At 7 p.m. Friday in Karl Geiringer Hall (Music 1250), the UCSB Department of Music will offer a free concert by the Formalist Quartet (Andrew Tholl on violin, Mark Menzies on violin and viola, Andrew McIntosh and violin and viola, and Ashley Walters on cello).
The concert is sponsored by the university's Corwin Chair in Composition.
The quartet will perform Stravagante, e per il cimbalo cromatico (arranged by Alexander Moosbrugger) by Gianpetro del Buono (1641-57; both dates approximate), Two Little Quartets by Andrew Nathaniel McIntosh, Licht, Steg by Alexander Moosbrugger (born in 1972), Exercise III, from String Quartet Exercises Out of Songs by Christian Wolff (born in 1934), Fugue à 4 by Nicolas de Grigny (1672-1703), Images from a Sleepless Night by Nicholas Deyoe and For Two Violinists, Violist and Cellist by Wolff.
"What's in a name?" William Shakespeare's Juliet wants to know. In the case of the Formalist Quartet, I think there is quite a lot in it, some of it steeped in historical irony.
They are self-defined as "an ensemble dedicated to the performance of adventurous repertoire focusing on contemporary pieces and world premiers as well as exploring a diverse spectrum of early music and the standard repertoire," but one look at the program would tell us that. What about this "formalist" business?
It would help us, perhaps, to learn that the ensemble was founded Sept. 25, 2006, and that this date marked the 100th anniversary of the birth of Dmitri Shostakovich. It might also help to recall that Shostakovich was twice accused of "formalism" by party apparatchiks — in 1936 and 1948. There are three quartets by Shostakovich among the 50-some works in the Formalist Quartet's current performing repertoire — where composers with household names like Shostakovich, Glass, Bach, Lassus and Janacek are scarce (though they do find room for Mahler's rarely-heard Piano Quartet) — so I think we can assume that the group approves of Shostakovich. If he is a formalist, then it must be a good thing.
In 1956, musicologist Leonard B. Meyer wrote that "... formalists would contend that the meaning of music lies in the perception and understanding of the musical relationships set forth in the work of art and that meaning in music is primarily intellectual, while the expressionist would argue that these same relationships are in some sense capable of exciting feelings and emotions in the listener." If I read this right, and Meyer is correct in his assumptions, then the accusations by the Soviet hacks sound like even more egregious nonsense than they usually managed to produce. Shostakovich not emotional?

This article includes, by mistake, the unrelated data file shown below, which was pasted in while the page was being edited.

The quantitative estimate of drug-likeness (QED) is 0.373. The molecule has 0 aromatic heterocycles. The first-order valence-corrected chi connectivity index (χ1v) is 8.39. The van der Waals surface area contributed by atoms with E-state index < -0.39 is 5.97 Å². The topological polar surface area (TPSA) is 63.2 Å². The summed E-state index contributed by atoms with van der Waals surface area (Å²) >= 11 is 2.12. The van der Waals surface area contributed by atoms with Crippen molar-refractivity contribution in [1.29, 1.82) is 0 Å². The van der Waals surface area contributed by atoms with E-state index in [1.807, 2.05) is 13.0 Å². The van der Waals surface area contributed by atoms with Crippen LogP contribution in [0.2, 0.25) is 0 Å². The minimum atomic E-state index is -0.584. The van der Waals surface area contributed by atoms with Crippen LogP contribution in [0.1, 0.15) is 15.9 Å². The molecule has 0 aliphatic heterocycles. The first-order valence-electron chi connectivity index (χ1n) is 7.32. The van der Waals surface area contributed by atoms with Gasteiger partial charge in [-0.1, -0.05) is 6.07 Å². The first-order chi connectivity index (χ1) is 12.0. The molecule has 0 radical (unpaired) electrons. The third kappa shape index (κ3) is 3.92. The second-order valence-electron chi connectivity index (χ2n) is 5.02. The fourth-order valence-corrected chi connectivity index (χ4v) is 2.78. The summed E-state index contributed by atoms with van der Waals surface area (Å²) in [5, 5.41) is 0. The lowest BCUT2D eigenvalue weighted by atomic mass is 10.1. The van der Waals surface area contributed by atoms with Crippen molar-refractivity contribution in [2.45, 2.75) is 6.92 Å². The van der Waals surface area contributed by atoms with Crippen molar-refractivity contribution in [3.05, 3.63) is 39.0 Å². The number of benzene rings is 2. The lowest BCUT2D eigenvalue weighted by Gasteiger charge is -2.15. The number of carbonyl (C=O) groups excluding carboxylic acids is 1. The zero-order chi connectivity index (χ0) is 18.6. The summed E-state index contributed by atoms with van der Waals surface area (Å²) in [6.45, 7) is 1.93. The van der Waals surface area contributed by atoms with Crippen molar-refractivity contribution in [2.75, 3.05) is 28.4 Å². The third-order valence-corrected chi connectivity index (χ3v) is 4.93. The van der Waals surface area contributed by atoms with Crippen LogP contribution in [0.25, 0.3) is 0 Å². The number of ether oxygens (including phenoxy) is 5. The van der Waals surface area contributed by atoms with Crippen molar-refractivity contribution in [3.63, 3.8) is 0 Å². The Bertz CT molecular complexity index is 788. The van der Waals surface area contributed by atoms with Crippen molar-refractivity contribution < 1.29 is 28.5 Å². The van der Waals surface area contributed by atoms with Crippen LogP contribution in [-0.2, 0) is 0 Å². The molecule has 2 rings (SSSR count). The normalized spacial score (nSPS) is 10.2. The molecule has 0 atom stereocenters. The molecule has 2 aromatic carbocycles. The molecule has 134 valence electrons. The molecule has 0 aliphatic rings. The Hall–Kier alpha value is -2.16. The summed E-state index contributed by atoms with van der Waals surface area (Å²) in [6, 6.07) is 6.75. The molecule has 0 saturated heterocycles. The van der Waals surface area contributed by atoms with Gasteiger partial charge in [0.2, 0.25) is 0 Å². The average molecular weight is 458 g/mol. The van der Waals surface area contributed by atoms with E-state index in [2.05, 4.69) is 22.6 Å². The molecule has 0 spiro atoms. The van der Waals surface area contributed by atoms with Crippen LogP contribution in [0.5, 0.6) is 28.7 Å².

This is what comes of judging art according to some fixed political ideology. Calling Shostakovich's music formalist — i.e., intellectual — is exactly the error of calling Schoenberg's music "abstract." All it means is that the accuser doesn't understand what he or she is hearing — usually because they won't let themselves understand. It's quite possible that this is, indeed, the lesson the Formalist Quartet wants us to take away from a meditation on their name.
As for the program, I could spend many thousands of words talking about the composers represented thereon, and you would be none the wiser until you actually heard the music. We just have to go and hear for ourselves what it's all about, musically.
But there is a very weird coincidence in the program that I will point out, for what it means in terms of 20th century German literature. The composer Wolff is the son of Helen and Kurt Wolff, probably the most important German literary publishers of their age, having published Franz Kafka, Robert Musil and Walter Benjamin. The coincidence, in fact, involves Musil, whose stature rests on two novels, the very short prep-school (gymnasium) story Young Törless and the very, very long (unfinished) The Man Without Qualities, a panoramic comedy of the last year of the Austrian Empire before the outbreak of World War I. I call it a "comedy" because it is mostly ironic and amusing, though there are some horrific things in it.
As the Austrian, German, Russian and Ottoman empires circle the drain of history in that last year, life goes on as before, with no one guessing that it is all about to vanish. In The Fall, Camus summed up modern man: "He fornicated, and read the newspapers." Musil's characters read the papers, too. One story has all Vienna in a tizzy, and it concerns the pursuit and capture of a sex-murderer — what we would now call a serial killer — with the unforgettable name of ... "Moosbrugger."
If that isn't a coincidence, and the quartet intended the resonance, then I have to say that they are altogether too scarily erudite.
This concert, like all Corwin concerts, is free, but Geiringer Hall isn't very large and it is set up in such a way as to preclude late seating without unspeakable rudeness.